What residents of the Northpark at Scott Carver development in Miami see every day is an unsightly, smelly and unhealthy mountain of storm debris and trash.

“On Oct. 7, I started to see trucks unloading in this open lot,” Sonya Brown-Wilson said. 

The trucks have kept on coming for weeks after the storm and the debris piles continue to rise to about 30 feet in the air.

“I have one resident, Ms. Clark, who lives directly in front and she’s complaining about her breathing. She has to put on a mask when she comes outside,” Joanna Janvier said.  

Several residents of the development and surrounding areas said the dump is making them sick.

“I’m not feeling very healthy,” Kimberly Smith said. “I’m not feeling well.”

No one wants a dump across the street from where they live, but the residents of Northpark said they found it there one day in early October with no warning.

“One of the biggest injustices that has happened in this case is the failure to inform, consult with and speak with residents who were going to be directly impacted by this dump behind us,” said Meena Jagannath with the Community Justice Project. 

One resident showed Local 10 News reporter Michael Putney a letter from Miami-Dade Solid Waste, saying the trucks would stop dumping Nov. 1, but Putney saw trucks still arriving Friday afternoon.

“And I want to know, how long is this going to be?” one woman asked.

Miami-Dade County officials said the dump area should be cleaned up by January. 

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West Park girl honored for saving family from house fire during Hurricane Irma

A young girl is being hailed a hero after she helped save more than a dozen of her relatives from a house fire as they rode out Hurricane Irma together. 

“I smelt fire so I jumped out of my bed and my mom woke up too,” Jahnay Smith told Local 10 News. “I smelled smoke, but she thought it was light, so she told me to go over there and look by the window and then there was fire.”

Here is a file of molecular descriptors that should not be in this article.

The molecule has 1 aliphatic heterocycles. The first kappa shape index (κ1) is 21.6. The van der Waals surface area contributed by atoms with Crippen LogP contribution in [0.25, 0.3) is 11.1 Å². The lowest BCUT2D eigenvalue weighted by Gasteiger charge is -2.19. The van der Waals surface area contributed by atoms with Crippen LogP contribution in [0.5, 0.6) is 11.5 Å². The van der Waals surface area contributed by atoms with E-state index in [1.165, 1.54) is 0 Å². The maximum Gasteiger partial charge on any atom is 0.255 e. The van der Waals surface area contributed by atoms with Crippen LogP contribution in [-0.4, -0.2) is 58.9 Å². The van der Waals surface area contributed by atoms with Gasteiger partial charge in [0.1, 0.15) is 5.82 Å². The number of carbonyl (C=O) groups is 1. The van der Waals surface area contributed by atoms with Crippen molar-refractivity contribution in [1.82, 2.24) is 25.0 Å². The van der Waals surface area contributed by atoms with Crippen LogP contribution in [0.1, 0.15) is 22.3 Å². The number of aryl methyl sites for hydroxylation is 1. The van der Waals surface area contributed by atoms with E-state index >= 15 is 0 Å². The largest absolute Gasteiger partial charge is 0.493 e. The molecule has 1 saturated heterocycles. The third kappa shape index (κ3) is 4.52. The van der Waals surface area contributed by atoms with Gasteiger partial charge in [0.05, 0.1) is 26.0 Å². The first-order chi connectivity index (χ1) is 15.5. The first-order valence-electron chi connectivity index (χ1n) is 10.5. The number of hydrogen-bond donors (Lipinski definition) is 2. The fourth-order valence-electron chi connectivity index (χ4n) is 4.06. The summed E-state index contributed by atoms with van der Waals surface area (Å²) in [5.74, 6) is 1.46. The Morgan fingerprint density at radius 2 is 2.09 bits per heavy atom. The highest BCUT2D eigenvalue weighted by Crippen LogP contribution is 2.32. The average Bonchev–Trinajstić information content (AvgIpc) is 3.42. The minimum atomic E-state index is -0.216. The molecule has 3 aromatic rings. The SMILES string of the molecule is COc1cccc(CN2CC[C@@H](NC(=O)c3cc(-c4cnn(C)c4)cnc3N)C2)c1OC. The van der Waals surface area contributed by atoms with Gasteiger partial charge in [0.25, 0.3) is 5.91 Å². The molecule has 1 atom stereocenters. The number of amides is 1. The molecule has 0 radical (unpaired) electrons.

Authorities said 14 relatives were inside the West Park home Sept. 9 when Hurricane Irma began blowing through South Florida.

Police said the cause of the fire was electrical. 

Jahnay, 8, was emotional as she described waking everyone up that day and helping them out of the burning home.

“But now our house is gone,” she said. “I had to push my dad. He’s a little slow. He has a sore leg.”

The mayor of West Park, city commissioners and neighbors rushed over to the victims’ home. helping to coordinate getting the family to a storm shelter as Irma churned closer.

“The devil was trying to get us with his demons, but I fight. I fight for my family and I try to make everyone better,” Jahnay said. “I try to be the hero.”

Recognizing her for that heroism, the same city commissioners brought Jahnay to their meeting Wednesday night where she was presented with a proclamation, gifts and a reunion with the firefighters who responded to her home that day.

“I’m very surprised and very thankful, because I saved my very own family and nothing happened to them,” Jahnay said.

Jahnay’s family says they are very proud of her heroism. 

“She is a brilliant little girl. All I can say is, thank God that she is here today,” Jahnay’s mother, Geraldine Paul, said.   

“It was a big fire. Without her alerting everybody, who knows what could’ve happened with the rest of the family,” Broward Sheriff Fire Rescue Capt. Brendan Brannigan said. 

Jahnay’s family is still slowly picking up the pieces of their lives after the devastating fire.

As for Jahnay, she says she wants to be a firefighter or a police officer when she grows up.